States Sue Over Trump Admin Rules That Could Weaken Oversight of 3D-Printed Gun Blueprints Distribution

States Sue Over Trump Admin Rules That Could Weaken Oversight of 3D-Printed Gun Blueprints Distribution
A 3D-printed gun called the "Liberator" in a factory in Austin, Texas, on Aug. 1, 2018. (Kelly West/AFP via Getty Images)
Janita Kan

A coalition of states is suing the Trump administration over new regulations that they say could allow for the online release of blueprints for 3D-printed firearms, which make it easier for anyone to access the files at home and make a functional plastic gun with a 3D printer.

Washington State Attorney General Bob Ferguson, who is leading the effort to block the administration's rule, filed a lawsuit in the U.S. District Court for the Western District of Washington on Jan. 23, seeking an injunction to block the administration from implementing the new rules. Joining him in the federal lawsuit are 20 other state attorneys general, including from Connecticut, Delaware, Hawaii, New York, Colorado, and Massachusetts.

The federal government released final rules on Thursday that would shift the oversight of certain firearms and ammunition sales from the Department of State to the Department of Commerce. The rules will come into effect on March 9.

The administration says the new rules will significantly reduce the regulatory burden on the U.S. commercial firearms and ammunition industry as well as promote American exports. The rules will also prioritize national security controls and ensure that restrictions are still in place on "exports where human rights, illicit trafficking, and related issues may be of concern."

Ferguson and other state attorneys general argue that the rules are "unlawful" and will result in the deregulation of 3D-printed firearms because of "loopholes in the Commerce regulations." They claim that the department "will lack the power to regulate 3D-printed guns in any meaningful way."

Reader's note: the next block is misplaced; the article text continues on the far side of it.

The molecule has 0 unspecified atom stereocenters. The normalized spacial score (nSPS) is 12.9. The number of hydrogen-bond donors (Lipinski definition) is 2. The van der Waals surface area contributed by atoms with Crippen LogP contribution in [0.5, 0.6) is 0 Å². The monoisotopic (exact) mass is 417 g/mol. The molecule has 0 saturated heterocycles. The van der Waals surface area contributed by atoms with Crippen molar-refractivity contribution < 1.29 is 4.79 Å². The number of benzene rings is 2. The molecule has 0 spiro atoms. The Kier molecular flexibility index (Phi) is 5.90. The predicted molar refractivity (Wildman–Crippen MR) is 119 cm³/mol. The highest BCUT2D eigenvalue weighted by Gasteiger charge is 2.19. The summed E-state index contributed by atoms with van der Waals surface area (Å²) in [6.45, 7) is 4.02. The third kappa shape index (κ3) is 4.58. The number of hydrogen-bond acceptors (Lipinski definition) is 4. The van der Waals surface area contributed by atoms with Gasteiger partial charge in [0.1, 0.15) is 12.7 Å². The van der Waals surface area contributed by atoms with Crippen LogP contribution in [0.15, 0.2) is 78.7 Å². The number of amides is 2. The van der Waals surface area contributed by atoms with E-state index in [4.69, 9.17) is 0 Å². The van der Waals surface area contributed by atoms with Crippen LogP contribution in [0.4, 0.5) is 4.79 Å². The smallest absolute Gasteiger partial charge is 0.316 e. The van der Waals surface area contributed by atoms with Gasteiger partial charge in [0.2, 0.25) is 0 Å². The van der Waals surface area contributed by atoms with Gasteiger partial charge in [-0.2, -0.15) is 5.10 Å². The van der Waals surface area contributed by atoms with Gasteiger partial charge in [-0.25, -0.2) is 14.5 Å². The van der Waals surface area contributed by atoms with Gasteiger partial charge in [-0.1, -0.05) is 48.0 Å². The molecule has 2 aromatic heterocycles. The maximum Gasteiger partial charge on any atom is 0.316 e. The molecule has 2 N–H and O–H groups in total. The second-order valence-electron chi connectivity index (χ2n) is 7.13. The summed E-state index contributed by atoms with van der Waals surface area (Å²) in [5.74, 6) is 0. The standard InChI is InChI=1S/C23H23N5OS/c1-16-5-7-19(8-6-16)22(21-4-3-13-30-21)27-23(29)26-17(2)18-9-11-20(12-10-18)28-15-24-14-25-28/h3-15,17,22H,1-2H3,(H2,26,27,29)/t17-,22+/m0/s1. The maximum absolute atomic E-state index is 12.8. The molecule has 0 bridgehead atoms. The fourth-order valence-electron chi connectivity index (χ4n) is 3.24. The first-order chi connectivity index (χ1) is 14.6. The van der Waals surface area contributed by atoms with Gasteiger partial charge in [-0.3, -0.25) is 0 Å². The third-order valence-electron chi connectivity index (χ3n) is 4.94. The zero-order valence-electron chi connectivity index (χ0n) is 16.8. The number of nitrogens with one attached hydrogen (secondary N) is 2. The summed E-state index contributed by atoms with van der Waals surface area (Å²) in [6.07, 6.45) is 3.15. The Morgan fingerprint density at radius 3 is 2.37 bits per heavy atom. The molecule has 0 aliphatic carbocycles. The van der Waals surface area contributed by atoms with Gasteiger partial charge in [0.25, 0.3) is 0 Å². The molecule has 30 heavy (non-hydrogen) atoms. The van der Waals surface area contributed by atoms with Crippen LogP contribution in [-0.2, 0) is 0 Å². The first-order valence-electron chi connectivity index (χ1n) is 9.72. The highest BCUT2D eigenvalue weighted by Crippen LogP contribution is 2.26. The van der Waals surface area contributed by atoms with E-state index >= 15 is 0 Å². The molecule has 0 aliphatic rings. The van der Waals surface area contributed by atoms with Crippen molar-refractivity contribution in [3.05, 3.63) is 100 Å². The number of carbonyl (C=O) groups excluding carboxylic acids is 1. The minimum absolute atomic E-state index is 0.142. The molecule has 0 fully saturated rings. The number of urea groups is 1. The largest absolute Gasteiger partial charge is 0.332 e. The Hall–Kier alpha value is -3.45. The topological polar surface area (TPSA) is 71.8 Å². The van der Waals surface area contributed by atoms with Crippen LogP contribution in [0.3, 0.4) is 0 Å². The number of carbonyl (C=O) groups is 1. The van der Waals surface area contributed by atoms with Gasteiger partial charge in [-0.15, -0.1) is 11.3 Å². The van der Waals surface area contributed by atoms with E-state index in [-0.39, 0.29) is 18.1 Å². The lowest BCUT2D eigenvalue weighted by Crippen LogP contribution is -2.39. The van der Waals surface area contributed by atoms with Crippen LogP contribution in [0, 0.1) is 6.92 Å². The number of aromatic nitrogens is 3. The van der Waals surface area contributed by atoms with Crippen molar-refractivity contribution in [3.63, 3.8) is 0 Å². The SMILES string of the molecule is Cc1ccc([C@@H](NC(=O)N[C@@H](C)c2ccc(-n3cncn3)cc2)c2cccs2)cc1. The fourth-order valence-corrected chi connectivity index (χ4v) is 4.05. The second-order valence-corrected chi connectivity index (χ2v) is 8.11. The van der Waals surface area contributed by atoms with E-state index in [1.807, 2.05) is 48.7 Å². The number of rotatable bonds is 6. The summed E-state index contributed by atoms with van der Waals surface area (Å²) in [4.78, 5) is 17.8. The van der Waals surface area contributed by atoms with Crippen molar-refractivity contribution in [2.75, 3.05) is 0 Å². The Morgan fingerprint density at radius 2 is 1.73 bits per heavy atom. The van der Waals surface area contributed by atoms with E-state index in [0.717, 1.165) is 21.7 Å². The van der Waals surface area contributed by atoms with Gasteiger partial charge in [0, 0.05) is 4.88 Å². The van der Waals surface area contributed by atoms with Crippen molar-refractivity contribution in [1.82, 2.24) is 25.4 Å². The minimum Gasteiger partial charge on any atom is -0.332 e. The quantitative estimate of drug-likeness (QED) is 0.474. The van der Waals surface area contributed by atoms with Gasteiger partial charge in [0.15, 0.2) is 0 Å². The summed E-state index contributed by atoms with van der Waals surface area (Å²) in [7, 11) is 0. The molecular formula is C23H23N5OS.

According to the complaint (pdf), the rules will remove software and technology that is related to the design and production of certain types of firearms, including 3D-printed guns, from the U.S. Munitions Lists, where items on the list will be subject to federal export control under the Arms Export Control Act.
These removed items will be transferred to the Commerce Control List, according to one of the published rules, which states that it does not deregulate the transferred items. The Department of Commerce will still require authorization to export or reexport to any country any firearm or weapons that have been moved to the commerce list, including releases of related technology and software to foreign persons in the United States.

The rule also states that certain software and technology that can be used to produce firearms when posted online is still being controlled under the new rules in order to protect national security and foreign policy interests, but the "communication of ideas regarding such software or technology is freely permitted."

The departments said, in a factsheet, that their rules regulate exports and the transfer of controlled technologies to foreign persons in the United States, while the domestic manufacture or possession of 3D-printed firearms by Americans is beyond the departments' purview because it falls under the jurisdiction of existing domestic law.